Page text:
Entrances open up options
  |  First Published: July 2013

As the water cools down and the westerlies start to blow, there is a lot of fish traffic around the Seaway and Jumpinpin entrances. Already big schools of sea mullet are starting to move along the beaches and July will see plenty of tailor, bream, luderick and whiting around the entrances.

It has also been a great season so far for 2-4kg GT and, if the big schools of bait hold in the entrances, there should be some good lure spinning with metals, plastics and poppers in the Seaway area.

Good target species include flathead, bream, mulloway and tailor. The flathead should increase in size and number with plenty of action in the central Broadwater. The water at the moment is crystal clear and, while the flathead are generally less than 60cm at this time of year, it is usually possible to average 15-30 fish a session in good conditions.

I like to mix up my lures a bit and use small soft plastics, blades and vibes until I can work out a pattern for a given day. Work the clear sand patches in between the weed beds and concentrate your activity where the pelicans are feeding.

On high tide trolling the flats with small divers such as Lively Lures Micro Mullets and Piggy lures. On calm days this can be very productive, with plenty of bream as a by-catch. There are a lot of smaller flathead around at this time of year but it is generally pretty easy to get a decent feed.

There should be some great fishing for big mulloway this month both on soft plastics and on live baits. Since the minimum size of 75cm legislation came in there have been plenty of 60-70cm fish around and the entrances are the best spots to chase them.

Live mullet fished on the tide changes at night are also very effective around the mouth of Swan Bay and in the Seaway area. A lot of these bigger fish move into the estuary from the close reefs to feed at night. The Tweed walls are another great place to try. Most fish are caught on free swimming mullet with no lead.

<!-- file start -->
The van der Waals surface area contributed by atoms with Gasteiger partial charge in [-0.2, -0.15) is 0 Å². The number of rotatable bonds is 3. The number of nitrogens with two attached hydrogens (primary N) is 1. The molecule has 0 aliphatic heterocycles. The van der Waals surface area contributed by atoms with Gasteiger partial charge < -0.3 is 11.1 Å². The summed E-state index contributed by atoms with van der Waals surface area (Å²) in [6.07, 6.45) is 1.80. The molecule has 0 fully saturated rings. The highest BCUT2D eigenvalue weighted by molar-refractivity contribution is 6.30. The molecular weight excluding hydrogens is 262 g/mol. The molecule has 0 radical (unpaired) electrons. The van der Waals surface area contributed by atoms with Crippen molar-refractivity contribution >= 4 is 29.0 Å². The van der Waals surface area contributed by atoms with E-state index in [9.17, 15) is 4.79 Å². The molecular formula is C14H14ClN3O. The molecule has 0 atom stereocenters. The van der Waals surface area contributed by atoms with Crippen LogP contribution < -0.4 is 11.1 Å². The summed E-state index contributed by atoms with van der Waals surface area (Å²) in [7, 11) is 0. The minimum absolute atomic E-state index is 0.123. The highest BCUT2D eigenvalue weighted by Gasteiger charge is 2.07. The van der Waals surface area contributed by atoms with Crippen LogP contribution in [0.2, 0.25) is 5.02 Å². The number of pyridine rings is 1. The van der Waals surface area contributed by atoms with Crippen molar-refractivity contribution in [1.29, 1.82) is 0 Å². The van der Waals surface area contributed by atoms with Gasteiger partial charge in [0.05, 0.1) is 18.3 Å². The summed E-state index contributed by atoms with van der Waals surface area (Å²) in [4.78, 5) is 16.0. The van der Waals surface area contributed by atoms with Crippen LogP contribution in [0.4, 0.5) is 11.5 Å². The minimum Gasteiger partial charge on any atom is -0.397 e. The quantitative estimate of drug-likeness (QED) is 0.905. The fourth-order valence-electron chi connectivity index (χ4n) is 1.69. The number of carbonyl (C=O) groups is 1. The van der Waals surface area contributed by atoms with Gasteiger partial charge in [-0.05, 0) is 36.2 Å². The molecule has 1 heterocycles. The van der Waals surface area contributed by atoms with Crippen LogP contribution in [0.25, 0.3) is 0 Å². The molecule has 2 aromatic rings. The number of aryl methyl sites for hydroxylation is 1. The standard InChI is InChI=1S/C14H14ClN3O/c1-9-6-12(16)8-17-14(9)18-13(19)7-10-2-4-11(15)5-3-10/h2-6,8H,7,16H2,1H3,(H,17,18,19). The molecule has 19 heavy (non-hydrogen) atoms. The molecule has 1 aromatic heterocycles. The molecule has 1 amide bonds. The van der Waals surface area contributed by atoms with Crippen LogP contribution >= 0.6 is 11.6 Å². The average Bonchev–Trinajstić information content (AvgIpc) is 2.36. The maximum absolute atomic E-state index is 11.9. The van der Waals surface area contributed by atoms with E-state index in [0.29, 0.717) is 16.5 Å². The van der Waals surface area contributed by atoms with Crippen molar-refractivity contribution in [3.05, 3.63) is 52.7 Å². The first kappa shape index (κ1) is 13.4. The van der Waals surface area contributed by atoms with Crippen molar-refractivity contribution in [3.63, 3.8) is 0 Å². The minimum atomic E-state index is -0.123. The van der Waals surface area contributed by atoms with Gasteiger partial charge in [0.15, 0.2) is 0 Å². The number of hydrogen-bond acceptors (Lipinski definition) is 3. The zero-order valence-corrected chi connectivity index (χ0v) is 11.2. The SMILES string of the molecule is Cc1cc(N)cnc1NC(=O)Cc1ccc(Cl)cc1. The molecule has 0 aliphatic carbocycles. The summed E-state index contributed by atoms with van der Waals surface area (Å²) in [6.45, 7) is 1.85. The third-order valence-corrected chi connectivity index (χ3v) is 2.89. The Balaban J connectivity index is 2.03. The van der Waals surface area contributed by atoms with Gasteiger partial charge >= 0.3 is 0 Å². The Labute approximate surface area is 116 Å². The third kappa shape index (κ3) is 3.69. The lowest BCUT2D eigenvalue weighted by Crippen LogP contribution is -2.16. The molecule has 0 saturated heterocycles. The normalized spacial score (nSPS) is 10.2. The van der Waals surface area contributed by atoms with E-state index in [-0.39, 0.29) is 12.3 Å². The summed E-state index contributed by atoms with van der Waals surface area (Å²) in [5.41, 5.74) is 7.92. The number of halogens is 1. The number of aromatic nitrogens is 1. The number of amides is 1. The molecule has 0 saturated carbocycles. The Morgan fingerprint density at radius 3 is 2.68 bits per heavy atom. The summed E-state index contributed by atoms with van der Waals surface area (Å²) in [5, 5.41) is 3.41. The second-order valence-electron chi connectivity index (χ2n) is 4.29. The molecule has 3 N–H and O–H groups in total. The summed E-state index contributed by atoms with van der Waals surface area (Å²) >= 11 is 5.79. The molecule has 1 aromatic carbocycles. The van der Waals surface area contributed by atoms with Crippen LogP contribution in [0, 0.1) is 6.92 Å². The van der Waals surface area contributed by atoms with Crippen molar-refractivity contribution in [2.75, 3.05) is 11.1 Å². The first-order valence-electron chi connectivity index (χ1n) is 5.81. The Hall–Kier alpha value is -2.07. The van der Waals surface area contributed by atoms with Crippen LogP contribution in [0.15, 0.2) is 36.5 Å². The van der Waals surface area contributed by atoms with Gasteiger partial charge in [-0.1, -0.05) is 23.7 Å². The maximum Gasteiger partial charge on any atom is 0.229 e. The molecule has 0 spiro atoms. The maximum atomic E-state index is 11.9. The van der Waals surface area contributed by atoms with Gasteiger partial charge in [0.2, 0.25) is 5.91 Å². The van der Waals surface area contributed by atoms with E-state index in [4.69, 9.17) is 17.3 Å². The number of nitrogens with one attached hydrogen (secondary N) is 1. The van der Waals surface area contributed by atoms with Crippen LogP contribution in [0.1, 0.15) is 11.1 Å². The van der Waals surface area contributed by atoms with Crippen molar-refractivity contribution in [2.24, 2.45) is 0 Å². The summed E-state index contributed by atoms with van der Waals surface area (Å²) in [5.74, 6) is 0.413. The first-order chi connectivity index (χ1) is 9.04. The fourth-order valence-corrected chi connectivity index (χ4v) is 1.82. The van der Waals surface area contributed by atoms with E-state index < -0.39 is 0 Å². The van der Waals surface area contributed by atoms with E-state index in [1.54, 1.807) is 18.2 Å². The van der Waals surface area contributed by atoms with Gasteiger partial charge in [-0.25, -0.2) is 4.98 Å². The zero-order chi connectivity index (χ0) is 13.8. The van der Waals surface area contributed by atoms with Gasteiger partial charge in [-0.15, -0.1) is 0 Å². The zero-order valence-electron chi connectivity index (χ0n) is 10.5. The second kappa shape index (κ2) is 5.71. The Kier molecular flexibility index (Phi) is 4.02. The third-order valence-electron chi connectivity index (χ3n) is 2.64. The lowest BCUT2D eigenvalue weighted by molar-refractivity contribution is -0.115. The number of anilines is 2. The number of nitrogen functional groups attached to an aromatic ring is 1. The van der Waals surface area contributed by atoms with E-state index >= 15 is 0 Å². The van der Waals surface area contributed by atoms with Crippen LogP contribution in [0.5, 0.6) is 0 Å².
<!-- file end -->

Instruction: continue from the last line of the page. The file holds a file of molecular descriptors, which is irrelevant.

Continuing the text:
Bream are in their spawning season and are schooled up in big numbers in the deep water around the entrances. They can be caught on a wide variety of baits, but deep jigging soft plastics and small vibes can also be deadly. It takes a bit of practice to get a small 1/8oz jighead down to the bottom in current but if you carefully control your drift so your line sinks directly below the boat, good bags are generally pretty easy to achieve. I like Gulp Shrimp and swimming mullet for this type of work.

Crabs are starting to quieten down as the water cools but on calm warm days there are still quite a few sand crabs to catch around the weed beds between Crab Island and Tippler’s Passage. Use fresh fish frames, such as mullet.


The current is generally minimal this month and sea conditions are often good with light westerlies. This is one of the best months of the year to chase snapper.

While the numbers caught off the Gold Coast aren’t what they used to be, there are still plenty of decent size snapper around on the 36 fathom line in July. These respond well to slowly drifted baits such as mullet and tuna strips, pilchards and bonito. Use as minimal lead as possible so your bait slowly wafts down to the bottom. Most of the runs occur between mid water and the bottom.

When you find the fish turn your sounder off, as big snapper in heavily fished areas definitely get wary of the pinging sound coming from the transducer. Soft plastics are another alternative, and 7” Gulp Jerk Shads in white, nuclear chicken and pink are all very effective for this type of work. As with bait fishing, use as light a jighead as you can get away with and most of the fish pick the lure up as it slowly sinks down.

Out on the 50 fathom line there should be some great fishing for kings, amberjack and Samson fish on both jigs and live baits. Fish high pinnacles and hang on, as all of these species fight hard and dirty. We tend to catch our biggest specimens on live baits, and while jigs catch some nice ones, nothing seems to beat a big flapping live bait sent to the bottom.

Pearl perch should also be around in good numbers this month and the best catches are around the 50 fathom line. There are also some good pinnacles out in 60 and 70 fathoms that produce well; this area needs plenty of exploration. If you find a good pinnacle in this depth it generally holds good-sized pearl perch. Pearlies respond to paternoster rigs using squid and pilchards and love small jigs and deeply fished soft plastics.

It may still be worth a troll out wide this month. There have been quite a few blue marlin caught in July over the past few seasons as well as striped marlin, wahoo and yellowfin. Troll a minimum of 24kg on the wide grounds (preferably 37kg) as the late season fish tend to be big with a lot of blues running around the 200kg mark. The activity depends on whether the water temperature out wide holds itself around 22ºC or above. If it is warm enough, the fish will be there. Mix up your lure colours and sizes but make sure at least one of your lures has a lumo type of skirt.

Overall, July is a good month to fish the Gold Coast with plenty of winter options and it is a great time to get a feed of high quality eating fish. Watch out for strong westerlies if heading out wide as the sea conditions off the shelf can whip up to frightening proportions quickly.

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